Loans: Made to the Sauk County Historical Society

(From Saturday’s Daily)

News 10-11-1905

The Sauk County Historical society has received a number of terra cotta heads and candle sticks from the Wisconsin Archeological society and these will be placed on exhibition in the Baraboo public library in a few days.  The specimens were secured by Dr. J.A. Rice from the ancient ruins at Teotihuacan, Mexico, and are of unusual interest as they show that the inhabitants centuries ago had advanced to marked degree of civilization.

There has also been received by the society the proof sheets of I.A. Lapham’s work, “Antiquities,” which are donated by his daughter, Miss Julia A. Lapham of Oconomowoc.  Prof. Lapham visited Sauk County prior to 1855 and devotes considerable space to the mounds along the Wisconsin River.  The work is now out of print and copies are very rare. 

There was also some remains taken from a mound once located on Mound Street.  The gift was made by Mrs. Henrietta Schwartz who lives on the lot next to the one where the relics were obtained. 

A business meeting of the society was held last night at which about twenty new members were voted in, the old officers re-elected and other business transacted.  A vote of thanks was tendered to Miss Lapham for her interest in the work and to Mr. Charles E. Brown of Milwaukee, who is secretary and curator of the Wisconsin Archeological Society, for the loan of the terra cotta pieces and many suggestions made.  The society also recognized the great work done in the local field by Mr. W.H. Canfield in compiling and printing more than a thousand pages of Sauk county history.

The next meeting of the society will be held early in November at which Mr. Reuben G. Thwaites of the state historical society, will make an address.

“Sauk County Historical Society Collections”

(First Gift to Sauk County Historical Society”

Baraboo News, May 10, 1905

William Dennis at Merrimack has a curiosity which was no doubt an anchor used by the fur traders in this section of Wisconsin.  These traders and trappers followed the streams when Wisconsin was still a wilderness and when they desired to go on shore they would sometimes anchor their bateu by means of a stone to which was fastened a line.  The anchor possessed by Mr. Dennis has a staple of iron fastened to it.  A hole had been drilled in the stone and the piece of iron soldered fast.  The stone is of quartzite and weight about 62 pounds.  The peculiar and interesting feature about the curiosity is that it was found several feet underground where Mr. Dennis was digging a cellar for his house.  The anchor was probably lost in the soft mud and was then covered over by the grading down of the bank at the point where it was found.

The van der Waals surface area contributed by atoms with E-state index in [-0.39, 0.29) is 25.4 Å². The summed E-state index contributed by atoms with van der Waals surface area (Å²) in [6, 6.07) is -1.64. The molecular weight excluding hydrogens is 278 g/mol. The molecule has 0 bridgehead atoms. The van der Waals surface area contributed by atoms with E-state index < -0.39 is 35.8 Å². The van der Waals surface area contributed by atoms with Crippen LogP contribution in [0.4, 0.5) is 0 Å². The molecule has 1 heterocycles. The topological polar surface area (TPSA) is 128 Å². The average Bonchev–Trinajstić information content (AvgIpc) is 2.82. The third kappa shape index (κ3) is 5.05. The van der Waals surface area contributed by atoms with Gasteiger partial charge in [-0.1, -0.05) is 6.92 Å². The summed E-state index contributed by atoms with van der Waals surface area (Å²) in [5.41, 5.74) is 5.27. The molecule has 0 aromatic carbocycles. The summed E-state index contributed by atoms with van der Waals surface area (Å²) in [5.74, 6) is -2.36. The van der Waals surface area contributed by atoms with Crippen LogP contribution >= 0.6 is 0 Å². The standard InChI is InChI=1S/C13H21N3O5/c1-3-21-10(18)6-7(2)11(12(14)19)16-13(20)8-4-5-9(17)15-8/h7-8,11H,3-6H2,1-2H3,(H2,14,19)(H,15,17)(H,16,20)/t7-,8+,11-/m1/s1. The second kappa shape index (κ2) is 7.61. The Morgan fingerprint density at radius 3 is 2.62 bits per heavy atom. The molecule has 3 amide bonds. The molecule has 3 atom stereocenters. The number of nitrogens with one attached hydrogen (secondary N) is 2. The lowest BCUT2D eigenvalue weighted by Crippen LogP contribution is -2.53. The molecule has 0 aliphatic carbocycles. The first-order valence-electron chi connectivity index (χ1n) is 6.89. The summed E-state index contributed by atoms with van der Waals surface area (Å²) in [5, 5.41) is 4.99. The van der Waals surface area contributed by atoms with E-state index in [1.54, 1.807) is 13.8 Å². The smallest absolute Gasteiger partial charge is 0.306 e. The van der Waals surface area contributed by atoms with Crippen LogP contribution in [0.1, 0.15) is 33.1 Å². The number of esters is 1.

The Museum of Sauk County Historical society has received the following gifts:  a collection of Indian spear and arrow points from Mrs. Robert A. Patterson of Prairie du Sac town; a large piece of Indian pottery, two stone axes and other stone implements, from Rob. A. Patterson; a small lot of foreign coins o start the coin collection; some books for the museum library; a collection of Indian stone implements, from Dr. R. C. Brenizer of Loganville.  Much interest is being shown in the society and contributions for the museum are coming in steadily and more are wanted.  Gifts gladly received. 

The museum of the Sauk County Historical society has been enriched by the following gifs, since the last public announcement:  E.C. Perkins of Prairie du Sac, 3 dozen arrow and spear points, a stone hammer, sickle from first reaper brought to Sauk County; Charles Naffz, Sauk City, autograph of Count Agostin Harasthy; Mrs. Seth McGilvra, Baraboo, a very fine celt; H.H. Howlett of Baraboo town, celt, J.E. Baer, town of Baraboo, stone pipe; a scraper used by the old Indian chief, Yellow Thunder, given by Edmund Calvert of Fairfield. 

The following contributions have been made recently to the museum of the historical society:  H.E. Paddock, LaValle, 16 spear and arrow points; G.F. Snyder, Baraboo, cache from Woodland containing 45 flint items; Mrs. Emma Potter Baraboo, celt; John Sass, Sauk City, an old fashioned yoke for carrying two pails; N.F. Wetmore, M.D., North Freedom, pair of old fashioned saddle bags and a very old mortar.  These are now on exhibition in the basement of the Baraboo public library building.

The county board has voted to provide a room in the new courthouse for the collection of the Sauk County Historical society.